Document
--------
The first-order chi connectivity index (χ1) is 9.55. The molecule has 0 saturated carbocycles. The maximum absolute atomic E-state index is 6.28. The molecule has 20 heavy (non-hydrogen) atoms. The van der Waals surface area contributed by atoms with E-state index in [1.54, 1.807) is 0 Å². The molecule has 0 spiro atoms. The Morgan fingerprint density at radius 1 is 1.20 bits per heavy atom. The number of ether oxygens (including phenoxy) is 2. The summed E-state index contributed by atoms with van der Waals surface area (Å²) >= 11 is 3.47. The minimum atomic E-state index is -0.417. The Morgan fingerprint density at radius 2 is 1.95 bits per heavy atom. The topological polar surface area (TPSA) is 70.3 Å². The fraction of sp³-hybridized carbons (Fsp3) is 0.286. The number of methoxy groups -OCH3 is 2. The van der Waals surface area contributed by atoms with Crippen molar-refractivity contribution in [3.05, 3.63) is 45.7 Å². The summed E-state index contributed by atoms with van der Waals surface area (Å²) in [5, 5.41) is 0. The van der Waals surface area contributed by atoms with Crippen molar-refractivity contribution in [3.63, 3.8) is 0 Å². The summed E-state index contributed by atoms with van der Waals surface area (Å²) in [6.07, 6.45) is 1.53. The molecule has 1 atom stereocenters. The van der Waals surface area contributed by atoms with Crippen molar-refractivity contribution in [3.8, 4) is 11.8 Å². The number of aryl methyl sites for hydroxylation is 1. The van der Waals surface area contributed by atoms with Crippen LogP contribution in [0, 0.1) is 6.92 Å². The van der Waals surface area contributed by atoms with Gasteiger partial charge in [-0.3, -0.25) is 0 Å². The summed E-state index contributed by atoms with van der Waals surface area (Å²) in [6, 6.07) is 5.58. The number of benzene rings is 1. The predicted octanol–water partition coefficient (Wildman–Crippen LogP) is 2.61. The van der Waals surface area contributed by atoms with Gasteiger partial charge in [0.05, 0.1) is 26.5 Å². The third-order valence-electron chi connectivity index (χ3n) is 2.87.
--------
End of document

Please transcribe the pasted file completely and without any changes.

The first-order chi connectivity index (χ1) is 9.55. The molecule has 0 saturated carbocycles. The maximum absolute atomic E-state index is 6.28. The molecule has 20 heavy (non-hydrogen) atoms. The van der Waals surface area contributed by atoms with E-state index in [1.54, 1.807) is 0 Å². The molecule has 0 spiro atoms. The Morgan fingerprint density at radius 1 is 1.20 bits per heavy atom. The number of ether oxygens (including phenoxy) is 2. The summed E-state index contributed by atoms with van der Waals surface area (Å²) >= 11 is 3.47. The minimum atomic E-state index is -0.417. The Morgan fingerprint density at radius 2 is 1.95 bits per heavy atom. The topological polar surface area (TPSA) is 70.3 Å². The fraction of sp³-hybridized carbons (Fsp3) is 0.286. The number of methoxy groups -OCH3 is 2. The van der Waals surface area contributed by atoms with Crippen molar-refractivity contribution in [3.05, 3.63) is 45.7 Å². The summed E-state index contributed by atoms with van der Waals surface area (Å²) in [5, 5.41) is 0. The van der Waals surface area contributed by atoms with Crippen molar-refractivity contribution in [3.63, 3.8) is 0 Å². The summed E-state index contributed by atoms with van der Waals surface area (Å²) in [6.07, 6.45) is 1.53. The molecule has 1 atom stereocenters. The van der Waals surface area contributed by atoms with Crippen molar-refractivity contribution in [3.8, 4) is 11.8 Å². The number of aryl methyl sites for hydroxylation is 1. The van der Waals surface area contributed by atoms with Crippen LogP contribution in [0, 0.1) is 6.92 Å². The van der Waals surface area contributed by atoms with Gasteiger partial charge in [-0.3, -0.25) is 0 Å². The summed E-state index contributed by atoms with van der Waals surface area (Å²) in [6, 6.07) is 5.58. The number of benzene rings is 1. The predicted octanol–water partition coefficient (Wildman–Crippen LogP) is 2.61. The van der Waals surface area contributed by atoms with Gasteiger partial charge in [0.05, 0.1) is 26.5 Å². The third-order valence-electron chi connectivity index (χ3n) is 2.87.